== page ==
The members of the International Authors Forum (IAF) – 59 organisations representing nearly 650,000 professional creators worldwide – have written to Government Ministers in Singapore.
They ask them to respect the continued effective and efficient operation of Singapore’s licensing system which has been generally accepted by the educational sector, and avoid making negative changes to the treatment of copyright in this area. The proposals, as we understand them, involves an increase in the amount of use permitted without the need for a licence from 5% to 10% notwithstanding that the current system is one of the least expensive in the world.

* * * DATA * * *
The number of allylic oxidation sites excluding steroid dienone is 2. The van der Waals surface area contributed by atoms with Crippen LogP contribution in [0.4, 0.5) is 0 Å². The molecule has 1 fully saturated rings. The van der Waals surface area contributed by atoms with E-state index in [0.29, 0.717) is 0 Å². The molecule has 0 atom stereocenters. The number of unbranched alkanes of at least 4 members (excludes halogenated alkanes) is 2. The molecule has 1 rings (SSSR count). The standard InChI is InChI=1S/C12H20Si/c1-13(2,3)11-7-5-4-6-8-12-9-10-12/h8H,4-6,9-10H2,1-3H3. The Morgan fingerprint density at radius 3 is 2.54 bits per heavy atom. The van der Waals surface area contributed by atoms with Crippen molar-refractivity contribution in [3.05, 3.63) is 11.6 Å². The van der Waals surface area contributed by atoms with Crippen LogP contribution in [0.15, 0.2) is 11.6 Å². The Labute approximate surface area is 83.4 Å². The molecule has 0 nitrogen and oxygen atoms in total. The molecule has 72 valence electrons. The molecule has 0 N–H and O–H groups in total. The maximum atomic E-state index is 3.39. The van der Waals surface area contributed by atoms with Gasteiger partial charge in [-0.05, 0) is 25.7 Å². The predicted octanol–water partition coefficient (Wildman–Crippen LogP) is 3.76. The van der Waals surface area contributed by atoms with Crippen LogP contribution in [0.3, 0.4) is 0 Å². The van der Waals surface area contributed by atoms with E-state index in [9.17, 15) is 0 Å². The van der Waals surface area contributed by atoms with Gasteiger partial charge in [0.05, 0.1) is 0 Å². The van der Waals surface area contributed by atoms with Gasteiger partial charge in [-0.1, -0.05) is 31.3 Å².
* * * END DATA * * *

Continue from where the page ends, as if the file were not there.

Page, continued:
The International Authors Forum support a balance between user access and creator reward and we believe the current proposal tips the balance unreasonably and disproportionately in favour of access. Authors want their work (in all formats) to be available as widely as possible. The flexibility of a copyright law that accommodates user needs to access authors’ work and which does not unnecessarily limit that access, is vital. However, as reflected in the international copyright framework embodied in the Berne Convention and other copyright treaties administered by the World Intellectual Property Organisation (WIPO) including the TRIPS agreement, the aim of copyright is to do this within a framework which grants rights to authors that give them the opportunity to make a living from those uses, and the necessary protection to choose if and when to make them available for free.